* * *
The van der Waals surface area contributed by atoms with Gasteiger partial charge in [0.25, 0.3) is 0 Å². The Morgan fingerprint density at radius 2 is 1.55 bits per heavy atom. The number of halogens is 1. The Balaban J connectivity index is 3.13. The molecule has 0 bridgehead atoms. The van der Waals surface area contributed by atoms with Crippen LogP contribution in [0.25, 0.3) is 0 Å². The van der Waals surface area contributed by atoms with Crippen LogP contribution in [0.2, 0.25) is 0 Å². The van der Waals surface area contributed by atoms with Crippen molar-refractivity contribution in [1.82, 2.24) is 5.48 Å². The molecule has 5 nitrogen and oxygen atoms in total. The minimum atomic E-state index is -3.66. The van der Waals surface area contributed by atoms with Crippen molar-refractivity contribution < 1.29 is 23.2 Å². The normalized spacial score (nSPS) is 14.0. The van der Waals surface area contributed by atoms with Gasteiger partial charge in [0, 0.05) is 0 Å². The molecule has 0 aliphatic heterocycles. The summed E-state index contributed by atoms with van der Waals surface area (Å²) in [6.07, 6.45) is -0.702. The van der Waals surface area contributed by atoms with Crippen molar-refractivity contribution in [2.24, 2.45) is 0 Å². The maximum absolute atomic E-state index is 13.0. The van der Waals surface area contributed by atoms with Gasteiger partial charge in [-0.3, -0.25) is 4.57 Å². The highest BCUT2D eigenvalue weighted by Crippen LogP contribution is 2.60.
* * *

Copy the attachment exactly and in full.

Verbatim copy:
The van der Waals surface area contributed by atoms with Gasteiger partial charge in [0.25, 0.3) is 0 Å². The Morgan fingerprint density at radius 2 is 1.55 bits per heavy atom. The number of halogens is 1. The Balaban J connectivity index is 3.13. The molecule has 0 bridgehead atoms. The van der Waals surface area contributed by atoms with Crippen LogP contribution in [0.25, 0.3) is 0 Å². The van der Waals surface area contributed by atoms with Crippen LogP contribution in [0.2, 0.25) is 0 Å². The van der Waals surface area contributed by atoms with Crippen molar-refractivity contribution in [1.82, 2.24) is 5.48 Å². The molecule has 5 nitrogen and oxygen atoms in total. The minimum atomic E-state index is -3.66. The van der Waals surface area contributed by atoms with Crippen molar-refractivity contribution < 1.29 is 23.2 Å². The normalized spacial score (nSPS) is 14.0. The van der Waals surface area contributed by atoms with Gasteiger partial charge in [0, 0.05) is 0 Å². The molecule has 0 aliphatic heterocycles. The summed E-state index contributed by atoms with van der Waals surface area (Å²) in [6.07, 6.45) is -0.702. The van der Waals surface area contributed by atoms with Crippen molar-refractivity contribution in [2.24, 2.45) is 0 Å². The maximum absolute atomic E-state index is 13.0. The van der Waals surface area contributed by atoms with Gasteiger partial charge in [-0.3, -0.25) is 4.57 Å². The highest BCUT2D eigenvalue weighted by Crippen LogP contribution is 2.60.